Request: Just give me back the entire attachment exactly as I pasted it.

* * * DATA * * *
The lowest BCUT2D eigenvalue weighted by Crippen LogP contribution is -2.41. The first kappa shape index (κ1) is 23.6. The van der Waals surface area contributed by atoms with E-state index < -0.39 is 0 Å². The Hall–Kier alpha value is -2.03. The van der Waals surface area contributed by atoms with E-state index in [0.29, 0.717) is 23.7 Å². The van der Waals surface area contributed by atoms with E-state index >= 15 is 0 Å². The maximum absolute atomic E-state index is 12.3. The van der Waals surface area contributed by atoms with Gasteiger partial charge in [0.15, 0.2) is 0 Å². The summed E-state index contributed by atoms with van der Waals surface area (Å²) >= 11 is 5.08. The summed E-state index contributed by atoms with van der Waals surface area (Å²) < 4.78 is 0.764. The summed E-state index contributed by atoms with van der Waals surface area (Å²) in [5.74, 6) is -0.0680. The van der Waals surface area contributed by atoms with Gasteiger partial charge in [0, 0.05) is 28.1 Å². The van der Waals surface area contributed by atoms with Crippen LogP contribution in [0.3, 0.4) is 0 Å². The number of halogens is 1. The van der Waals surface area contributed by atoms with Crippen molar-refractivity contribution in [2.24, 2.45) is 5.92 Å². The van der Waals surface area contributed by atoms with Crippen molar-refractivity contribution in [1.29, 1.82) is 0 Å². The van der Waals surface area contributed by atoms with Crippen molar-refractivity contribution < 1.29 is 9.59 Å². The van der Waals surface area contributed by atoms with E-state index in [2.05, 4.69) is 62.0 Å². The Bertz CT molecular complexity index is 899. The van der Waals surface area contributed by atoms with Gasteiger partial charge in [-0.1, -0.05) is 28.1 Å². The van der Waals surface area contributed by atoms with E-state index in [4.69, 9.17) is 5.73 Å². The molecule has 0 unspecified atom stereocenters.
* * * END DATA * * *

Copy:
The lowest BCUT2D eigenvalue weighted by Crippen LogP contribution is -2.41. The first kappa shape index (κ1) is 23.6. The van der Waals surface area contributed by atoms with E-state index < -0.39 is 0 Å². The Hall–Kier alpha value is -2.03. The van der Waals surface area contributed by atoms with E-state index in [0.29, 0.717) is 23.7 Å². The van der Waals surface area contributed by atoms with E-state index >= 15 is 0 Å². The maximum absolute atomic E-state index is 12.3. The van der Waals surface area contributed by atoms with Gasteiger partial charge in [0.15, 0.2) is 0 Å². The summed E-state index contributed by atoms with van der Waals surface area (Å²) >= 11 is 5.08. The summed E-state index contributed by atoms with van der Waals surface area (Å²) < 4.78 is 0.764. The summed E-state index contributed by atoms with van der Waals surface area (Å²) in [5.74, 6) is -0.0680. The van der Waals surface area contributed by atoms with Gasteiger partial charge in [0, 0.05) is 28.1 Å². The van der Waals surface area contributed by atoms with Crippen LogP contribution in [0.3, 0.4) is 0 Å². The number of halogens is 1. The van der Waals surface area contributed by atoms with Crippen molar-refractivity contribution in [2.24, 2.45) is 5.92 Å². The van der Waals surface area contributed by atoms with Crippen molar-refractivity contribution in [1.29, 1.82) is 0 Å². The van der Waals surface area contributed by atoms with Crippen molar-refractivity contribution < 1.29 is 9.59 Å². The van der Waals surface area contributed by atoms with E-state index in [2.05, 4.69) is 62.0 Å². The Bertz CT molecular complexity index is 899. The van der Waals surface area contributed by atoms with Gasteiger partial charge in [-0.1, -0.05) is 28.1 Å². The van der Waals surface area contributed by atoms with E-state index in [4.69, 9.17) is 5.73 Å². The molecule has 0 unspecified atom stereocenters.